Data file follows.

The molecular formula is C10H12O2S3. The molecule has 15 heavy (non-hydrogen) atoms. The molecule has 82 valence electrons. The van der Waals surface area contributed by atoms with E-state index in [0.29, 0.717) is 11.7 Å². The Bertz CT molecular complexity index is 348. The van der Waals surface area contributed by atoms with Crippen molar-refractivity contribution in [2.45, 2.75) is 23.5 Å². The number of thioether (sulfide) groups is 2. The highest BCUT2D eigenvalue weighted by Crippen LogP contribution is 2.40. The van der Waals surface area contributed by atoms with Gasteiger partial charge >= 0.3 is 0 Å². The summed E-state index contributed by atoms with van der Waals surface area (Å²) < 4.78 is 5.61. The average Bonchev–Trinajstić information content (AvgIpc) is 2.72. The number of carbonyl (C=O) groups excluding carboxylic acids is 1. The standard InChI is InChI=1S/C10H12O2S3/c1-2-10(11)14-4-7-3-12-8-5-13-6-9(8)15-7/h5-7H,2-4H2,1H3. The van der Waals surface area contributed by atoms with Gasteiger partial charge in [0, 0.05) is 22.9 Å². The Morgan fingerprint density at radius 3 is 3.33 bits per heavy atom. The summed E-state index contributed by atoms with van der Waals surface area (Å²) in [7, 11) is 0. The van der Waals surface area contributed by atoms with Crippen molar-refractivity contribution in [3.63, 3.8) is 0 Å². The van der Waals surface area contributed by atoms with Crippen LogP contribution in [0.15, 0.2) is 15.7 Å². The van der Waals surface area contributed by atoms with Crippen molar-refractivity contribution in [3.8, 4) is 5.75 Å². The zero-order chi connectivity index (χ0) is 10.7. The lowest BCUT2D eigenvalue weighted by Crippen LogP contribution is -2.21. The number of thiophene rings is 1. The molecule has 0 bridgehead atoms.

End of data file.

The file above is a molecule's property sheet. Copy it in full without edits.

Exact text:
The molecular formula is C10H12O2S3. The molecule has 15 heavy (non-hydrogen) atoms. The molecule has 82 valence electrons. The van der Waals surface area contributed by atoms with E-state index in [0.29, 0.717) is 11.7 Å². The Bertz CT molecular complexity index is 348. The van der Waals surface area contributed by atoms with Crippen molar-refractivity contribution in [2.45, 2.75) is 23.5 Å². The number of thioether (sulfide) groups is 2. The highest BCUT2D eigenvalue weighted by Crippen LogP contribution is 2.40. The van der Waals surface area contributed by atoms with Gasteiger partial charge >= 0.3 is 0 Å². The summed E-state index contributed by atoms with van der Waals surface area (Å²) < 4.78 is 5.61. The average Bonchev–Trinajstić information content (AvgIpc) is 2.72. The number of carbonyl (C=O) groups excluding carboxylic acids is 1. The standard InChI is InChI=1S/C10H12O2S3/c1-2-10(11)14-4-7-3-12-8-5-13-6-9(8)15-7/h5-7H,2-4H2,1H3. The van der Waals surface area contributed by atoms with Gasteiger partial charge in [0, 0.05) is 22.9 Å². The Morgan fingerprint density at radius 3 is 3.33 bits per heavy atom. The summed E-state index contributed by atoms with van der Waals surface area (Å²) in [7, 11) is 0. The van der Waals surface area contributed by atoms with Crippen molar-refractivity contribution in [3.63, 3.8) is 0 Å². The van der Waals surface area contributed by atoms with Crippen LogP contribution in [0.15, 0.2) is 15.7 Å². The van der Waals surface area contributed by atoms with Crippen molar-refractivity contribution in [3.8, 4) is 5.75 Å². The zero-order chi connectivity index (χ0) is 10.7. The lowest BCUT2D eigenvalue weighted by Crippen LogP contribution is -2.21. The number of thiophene rings is 1. The molecule has 0 bridgehead atoms.